As the Christmas spirit moves during this time of year, many search for charities to which they can donate.



The Chapel at the Beach at Rosemary Beach can help with that.



The Chapel is accepting donations for their efforts to help provide clean drinking water to indigent villagers in central Dominican Republic. They are working in conjunction with the national organization Global Effects, which is headquartered in Panama City Beach.



Lee Sage, an elder in the church and a leader in the effort, said on the whole, the Chapel donates more than 50 percent of the money it takes in to missions, and they searched for a mission to support that would make a lasting impact.



"We seek to do things that help change communities, that change economics, social aspects, and their faith," he said.



Sage said there are 4,000 children under age 5 who die from water-borne diseases each day across the world.



"The people there cook over open campfires and their water is from mosquito-infested rivers or rain water which results in dysentery. Mothers try to combat it by pouring bleach into the water, which erodes the lining of their stomachs," said Sage.



On Jan. 3, 20 members of his congregation will join five members of Global Effect and fly to Santiago to distribute the water filters that will enable clean drinking and cooking water that will help about 3,000 people in four villages who have no electricity or running water.



On this trip, the group will help spread the Christmas spirit by also distributing toys, candy, and hot meals to 750 children.



Sage said candy is one thing that gets the young ones excited, not to mention the Polaroid pictures the visitors take of them.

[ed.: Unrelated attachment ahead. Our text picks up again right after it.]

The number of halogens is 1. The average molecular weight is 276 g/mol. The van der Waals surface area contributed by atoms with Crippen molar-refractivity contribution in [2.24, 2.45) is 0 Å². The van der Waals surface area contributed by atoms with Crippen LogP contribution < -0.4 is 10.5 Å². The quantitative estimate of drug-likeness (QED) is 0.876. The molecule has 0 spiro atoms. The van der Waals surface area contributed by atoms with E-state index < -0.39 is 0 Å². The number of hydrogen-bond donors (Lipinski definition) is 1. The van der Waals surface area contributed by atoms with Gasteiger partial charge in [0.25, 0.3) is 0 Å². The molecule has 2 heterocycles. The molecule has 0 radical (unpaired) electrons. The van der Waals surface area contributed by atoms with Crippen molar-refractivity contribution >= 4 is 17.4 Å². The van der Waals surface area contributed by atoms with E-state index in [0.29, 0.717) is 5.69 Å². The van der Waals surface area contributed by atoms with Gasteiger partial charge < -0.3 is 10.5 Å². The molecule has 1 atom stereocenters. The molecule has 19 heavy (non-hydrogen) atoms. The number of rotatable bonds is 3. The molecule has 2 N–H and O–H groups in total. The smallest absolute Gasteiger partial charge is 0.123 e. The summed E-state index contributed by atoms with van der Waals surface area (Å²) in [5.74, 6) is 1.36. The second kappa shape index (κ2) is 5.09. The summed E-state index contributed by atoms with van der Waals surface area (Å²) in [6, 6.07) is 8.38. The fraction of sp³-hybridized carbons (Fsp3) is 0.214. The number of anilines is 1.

"They don't know what they look like as they have no mirrors," said Sage.



Sage said the group seeks to meet the people's basic needs before witnessing to them. But on the back of each picture they place a Bible verse, and when the photos are handed out, the gospel is shared.



"We share with them the gospel of the birth of the baby Jesus, why he came, his teachings, and his resurrection," he said.



After four years and nine to 10 trips down for this ministry and becoming sick many times while there, Sage said it is all worth it.



"My sickness is temporary. I get encouraged by seeing how happy and excited the children get over a rubber ball instead of watching a 16 year old getting a new car here. They are so grateful. Their faces remind me of Jesus. It's heart warming and an encouragement to my faith."



Sage goes down to the Dominican Republic several times a year and has helped start 41 businesses there, giving counseling and being a mentor. He meets with the villagers and gets their ideas for businesses and comes back here to raise money or help secure loans.



For more information about how to donate or help, call 850-890-2589. Sage said 100 percent of money donated and earmarked for the water filtration system will go toward that.



"I can't think of a more worthwhile cause to donate to right now," said Joan Luchese, who attends the church.